The last Presidential inauguration was broadcast on CNN with a Facebook comment feed. The largest audience ever tuned in and could comment on the speeches, the classical music, Aretha Franklin’s hat and be part of the American political process.
Potential 2012 candidate Sarah Palin has a Twitter feed. The venerable Christian Science Monitor is an online-only publication. And most political watchers in the Commonwealth get their cues from a combination of their Facebook feeds, Twitter feeds, political blogs and traditional print and broadcast media coverage.
The president in the White House made one of his first acts the appointment of a New Media Director and the “president of the Big Blue House” is 1.3 million strong on Twitter at @ukcoachcalipari. So, it only seems right that key local elections are moving to include digital participation.
Lexington’s mayoral candidates will assemble on Wednesday February 24 for Lexington’s first mayoral forum of 2010: Awesome Issues—Digital Democracy, sponsored by the Scripps Howard First Amendment Center at the University of Kentucky, which is administered by the School of Journalism and Telecommunications in the College of Communications and Information Studies.
The issues-oriented, digital and live forum will be the third in the Nextington series at Awesome, Inc. on E. Main Street Awesome Inc. is a small business and technology incubator that has led the way in the past few years in Lexington’s online entrepreneurial community. Previous events at Awesome, Inc. include a successful “Startup Weekend” event and a “Mobile Applications” conference, which attracted mobile app entrepreneurs and programmers from across the nation.
Mayoral candidates technology manager Skip Horine, former Mayor Teresa Isaac, Vice Mayor Jim Gray and Mayor Jim Newberry have confirmed their participation and will answer questions from a traditional press panel that includes: Tom Eblen (Columnist, Lexington Herald-Leader), Kenny Colston (Editor, The Kentucky Kernel), Erik Carlson (Reporter, Business Lexington) and others. Well-known local bloggers will ask questions as well.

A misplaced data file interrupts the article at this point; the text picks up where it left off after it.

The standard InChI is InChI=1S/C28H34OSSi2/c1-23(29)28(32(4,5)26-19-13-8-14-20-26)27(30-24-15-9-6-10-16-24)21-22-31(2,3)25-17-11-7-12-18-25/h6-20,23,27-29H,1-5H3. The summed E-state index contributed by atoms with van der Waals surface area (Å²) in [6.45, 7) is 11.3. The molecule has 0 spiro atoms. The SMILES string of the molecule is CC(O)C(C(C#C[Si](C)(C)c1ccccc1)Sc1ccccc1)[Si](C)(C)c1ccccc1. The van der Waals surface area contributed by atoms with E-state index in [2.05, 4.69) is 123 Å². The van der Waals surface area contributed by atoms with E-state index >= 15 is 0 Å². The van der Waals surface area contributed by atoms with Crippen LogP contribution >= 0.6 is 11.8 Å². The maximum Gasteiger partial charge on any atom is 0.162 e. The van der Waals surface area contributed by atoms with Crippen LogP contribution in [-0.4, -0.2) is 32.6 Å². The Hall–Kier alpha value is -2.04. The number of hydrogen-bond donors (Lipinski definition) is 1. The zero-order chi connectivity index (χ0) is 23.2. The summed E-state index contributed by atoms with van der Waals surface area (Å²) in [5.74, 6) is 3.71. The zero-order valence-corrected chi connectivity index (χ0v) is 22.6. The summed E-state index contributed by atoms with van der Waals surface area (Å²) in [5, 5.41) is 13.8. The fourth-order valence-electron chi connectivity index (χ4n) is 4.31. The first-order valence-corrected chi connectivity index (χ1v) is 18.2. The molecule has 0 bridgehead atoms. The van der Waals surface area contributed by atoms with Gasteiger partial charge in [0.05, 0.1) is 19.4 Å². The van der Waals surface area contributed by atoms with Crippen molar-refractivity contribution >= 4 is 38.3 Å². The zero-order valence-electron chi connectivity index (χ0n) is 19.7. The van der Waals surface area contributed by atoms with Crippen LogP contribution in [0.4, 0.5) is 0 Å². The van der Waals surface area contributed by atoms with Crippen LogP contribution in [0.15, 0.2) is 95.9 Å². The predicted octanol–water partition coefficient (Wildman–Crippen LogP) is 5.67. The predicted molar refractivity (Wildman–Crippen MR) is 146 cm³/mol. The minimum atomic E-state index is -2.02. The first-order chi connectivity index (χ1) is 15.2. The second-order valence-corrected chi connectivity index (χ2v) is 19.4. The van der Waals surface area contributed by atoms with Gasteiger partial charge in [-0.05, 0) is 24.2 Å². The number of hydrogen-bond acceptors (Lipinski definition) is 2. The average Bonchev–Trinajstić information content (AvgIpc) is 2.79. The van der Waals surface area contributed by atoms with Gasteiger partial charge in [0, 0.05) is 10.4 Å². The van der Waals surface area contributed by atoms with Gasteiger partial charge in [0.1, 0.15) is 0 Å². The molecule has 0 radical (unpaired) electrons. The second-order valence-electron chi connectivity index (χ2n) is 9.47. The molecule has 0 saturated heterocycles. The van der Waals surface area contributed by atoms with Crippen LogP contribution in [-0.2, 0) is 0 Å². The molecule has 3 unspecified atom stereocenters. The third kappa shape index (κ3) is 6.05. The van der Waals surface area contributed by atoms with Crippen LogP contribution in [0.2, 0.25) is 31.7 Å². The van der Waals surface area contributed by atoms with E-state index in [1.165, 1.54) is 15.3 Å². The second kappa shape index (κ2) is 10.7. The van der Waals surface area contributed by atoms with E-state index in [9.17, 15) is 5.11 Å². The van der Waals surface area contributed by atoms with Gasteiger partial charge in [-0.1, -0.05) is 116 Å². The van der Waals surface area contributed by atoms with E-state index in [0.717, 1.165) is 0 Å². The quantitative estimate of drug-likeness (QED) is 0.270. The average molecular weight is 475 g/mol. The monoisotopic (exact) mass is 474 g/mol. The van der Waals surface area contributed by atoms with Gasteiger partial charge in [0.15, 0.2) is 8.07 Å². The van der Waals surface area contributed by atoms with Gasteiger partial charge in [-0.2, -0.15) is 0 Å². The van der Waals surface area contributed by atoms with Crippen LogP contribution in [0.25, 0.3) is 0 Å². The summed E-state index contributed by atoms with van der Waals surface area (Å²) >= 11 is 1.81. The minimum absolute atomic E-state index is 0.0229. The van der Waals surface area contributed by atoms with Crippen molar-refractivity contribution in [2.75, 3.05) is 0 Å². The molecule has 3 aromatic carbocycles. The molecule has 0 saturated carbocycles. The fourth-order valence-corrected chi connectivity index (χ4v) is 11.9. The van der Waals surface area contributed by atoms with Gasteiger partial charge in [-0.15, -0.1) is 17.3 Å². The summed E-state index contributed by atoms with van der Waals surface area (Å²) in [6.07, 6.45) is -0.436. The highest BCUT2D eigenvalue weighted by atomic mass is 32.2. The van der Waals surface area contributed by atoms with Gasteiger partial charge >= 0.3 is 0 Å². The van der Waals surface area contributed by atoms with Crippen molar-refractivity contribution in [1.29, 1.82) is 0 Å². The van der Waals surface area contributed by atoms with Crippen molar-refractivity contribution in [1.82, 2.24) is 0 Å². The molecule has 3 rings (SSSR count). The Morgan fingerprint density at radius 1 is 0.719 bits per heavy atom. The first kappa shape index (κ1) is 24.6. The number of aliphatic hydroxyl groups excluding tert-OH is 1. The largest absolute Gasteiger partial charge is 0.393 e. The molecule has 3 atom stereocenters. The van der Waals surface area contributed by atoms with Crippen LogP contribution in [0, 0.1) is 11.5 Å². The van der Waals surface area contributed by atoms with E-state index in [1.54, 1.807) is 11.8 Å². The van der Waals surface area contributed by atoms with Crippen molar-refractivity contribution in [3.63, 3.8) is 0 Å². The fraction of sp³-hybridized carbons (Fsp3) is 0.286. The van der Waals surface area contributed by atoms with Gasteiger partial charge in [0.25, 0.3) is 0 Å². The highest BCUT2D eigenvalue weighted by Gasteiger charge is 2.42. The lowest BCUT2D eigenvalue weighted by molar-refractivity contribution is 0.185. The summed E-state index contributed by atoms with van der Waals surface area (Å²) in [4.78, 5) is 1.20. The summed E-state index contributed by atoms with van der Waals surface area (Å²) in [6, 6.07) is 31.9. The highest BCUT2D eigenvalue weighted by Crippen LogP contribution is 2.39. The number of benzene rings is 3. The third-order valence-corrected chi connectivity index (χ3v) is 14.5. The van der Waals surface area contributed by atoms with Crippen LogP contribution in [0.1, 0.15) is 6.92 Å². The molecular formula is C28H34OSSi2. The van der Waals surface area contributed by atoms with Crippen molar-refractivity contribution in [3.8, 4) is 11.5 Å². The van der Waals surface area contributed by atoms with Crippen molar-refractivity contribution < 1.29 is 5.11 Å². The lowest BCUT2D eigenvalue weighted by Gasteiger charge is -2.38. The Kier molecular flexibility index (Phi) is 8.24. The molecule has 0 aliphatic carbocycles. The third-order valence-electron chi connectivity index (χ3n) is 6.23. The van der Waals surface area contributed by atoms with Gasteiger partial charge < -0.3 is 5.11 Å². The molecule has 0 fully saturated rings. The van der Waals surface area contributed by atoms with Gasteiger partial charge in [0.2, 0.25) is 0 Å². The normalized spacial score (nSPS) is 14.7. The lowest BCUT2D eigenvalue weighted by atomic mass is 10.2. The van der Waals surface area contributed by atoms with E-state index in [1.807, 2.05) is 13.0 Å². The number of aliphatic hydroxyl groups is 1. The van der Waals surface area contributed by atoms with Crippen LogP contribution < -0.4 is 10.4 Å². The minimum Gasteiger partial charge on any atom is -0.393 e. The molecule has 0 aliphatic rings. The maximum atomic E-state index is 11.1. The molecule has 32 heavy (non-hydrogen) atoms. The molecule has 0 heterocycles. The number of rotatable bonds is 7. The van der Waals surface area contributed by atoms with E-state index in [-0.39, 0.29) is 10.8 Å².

The blogger panel includes: Bianca Spriggs, Rob Morris (“Under the Hood”), and Joe Sonka (“Barefoot and Progressive”).
While the live venue will have limited capacity, with room for only about 60 people, the digital debate will be wide open. The forum will be live videostreamed on Ustream, live-blogged at Cover It Live and live-Tweeted on Twitter with the hashtag #LexMayor.
And with bloggers and the digital ranks of traditional and student media present, the online presence of the event should allow for the multiple voices and perspectives ensured by a healthy and robust First Amendment freedom of speech.
The forum will be moderated by Prof. Kakie Urch of the School of Journalism and Telecommunications. Urch is an assistant professor of multimedia at the school, with experience in managing political coverage of local, statewide and federal races both online and in print for major
media companies when she was editor of The Kentucky Enquirer in Northern Kentucky, assistant managing editor of The Kentucky Post and assistant managing editor of The Desert Sun newspaper in Palm Springs, Calif.
The mission of the Scripps Howard First Amendment Center at the University of Kentucky is to promote understanding of the First Amendment among citizens of Kentucky, to advocate for First Amendment rights in the Commonwealth and nationally, and to produce internationally recognized scholarship concerning the First Amendment and its related freedoms.